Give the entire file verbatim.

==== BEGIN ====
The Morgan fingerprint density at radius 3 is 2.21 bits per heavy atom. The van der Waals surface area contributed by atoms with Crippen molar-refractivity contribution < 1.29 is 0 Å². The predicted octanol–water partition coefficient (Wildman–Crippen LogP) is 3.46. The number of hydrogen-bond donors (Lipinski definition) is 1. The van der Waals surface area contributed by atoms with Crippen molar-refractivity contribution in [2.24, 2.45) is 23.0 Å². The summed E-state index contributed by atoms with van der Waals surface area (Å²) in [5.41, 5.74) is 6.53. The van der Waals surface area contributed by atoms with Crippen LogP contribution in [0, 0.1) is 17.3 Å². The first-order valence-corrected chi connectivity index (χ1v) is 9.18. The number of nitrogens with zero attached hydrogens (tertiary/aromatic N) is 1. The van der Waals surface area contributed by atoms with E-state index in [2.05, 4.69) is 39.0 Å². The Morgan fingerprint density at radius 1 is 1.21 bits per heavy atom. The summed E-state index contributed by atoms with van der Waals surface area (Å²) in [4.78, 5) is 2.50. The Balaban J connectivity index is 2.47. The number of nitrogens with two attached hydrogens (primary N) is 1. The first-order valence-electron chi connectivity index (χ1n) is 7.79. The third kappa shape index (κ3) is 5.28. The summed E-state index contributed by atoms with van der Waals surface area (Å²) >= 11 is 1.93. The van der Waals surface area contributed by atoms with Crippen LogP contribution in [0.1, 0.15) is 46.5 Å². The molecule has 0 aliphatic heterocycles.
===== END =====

The Morgan fingerprint density at radius 3 is 2.21 bits per heavy atom. The van der Waals surface area contributed by atoms with Crippen molar-refractivity contribution < 1.29 is 0 Å². The predicted octanol–water partition coefficient (Wildman–Crippen LogP) is 3.46. The number of hydrogen-bond donors (Lipinski definition) is 1. The van der Waals surface area contributed by atoms with Crippen molar-refractivity contribution in [2.24, 2.45) is 23.0 Å². The summed E-state index contributed by atoms with van der Waals surface area (Å²) in [5.41, 5.74) is 6.53. The van der Waals surface area contributed by atoms with Crippen LogP contribution in [0, 0.1) is 17.3 Å². The first-order valence-corrected chi connectivity index (χ1v) is 9.18. The number of nitrogens with zero attached hydrogens (tertiary/aromatic N) is 1. The van der Waals surface area contributed by atoms with E-state index in [2.05, 4.69) is 39.0 Å². The Morgan fingerprint density at radius 1 is 1.21 bits per heavy atom. The summed E-state index contributed by atoms with van der Waals surface area (Å²) in [4.78, 5) is 2.50. The Balaban J connectivity index is 2.47. The number of nitrogens with two attached hydrogens (primary N) is 1. The first-order valence-electron chi connectivity index (χ1n) is 7.79. The third kappa shape index (κ3) is 5.28. The summed E-state index contributed by atoms with van der Waals surface area (Å²) >= 11 is 1.93. The van der Waals surface area contributed by atoms with Crippen LogP contribution in [0.1, 0.15) is 46.5 Å². The molecule has 0 aliphatic heterocycles.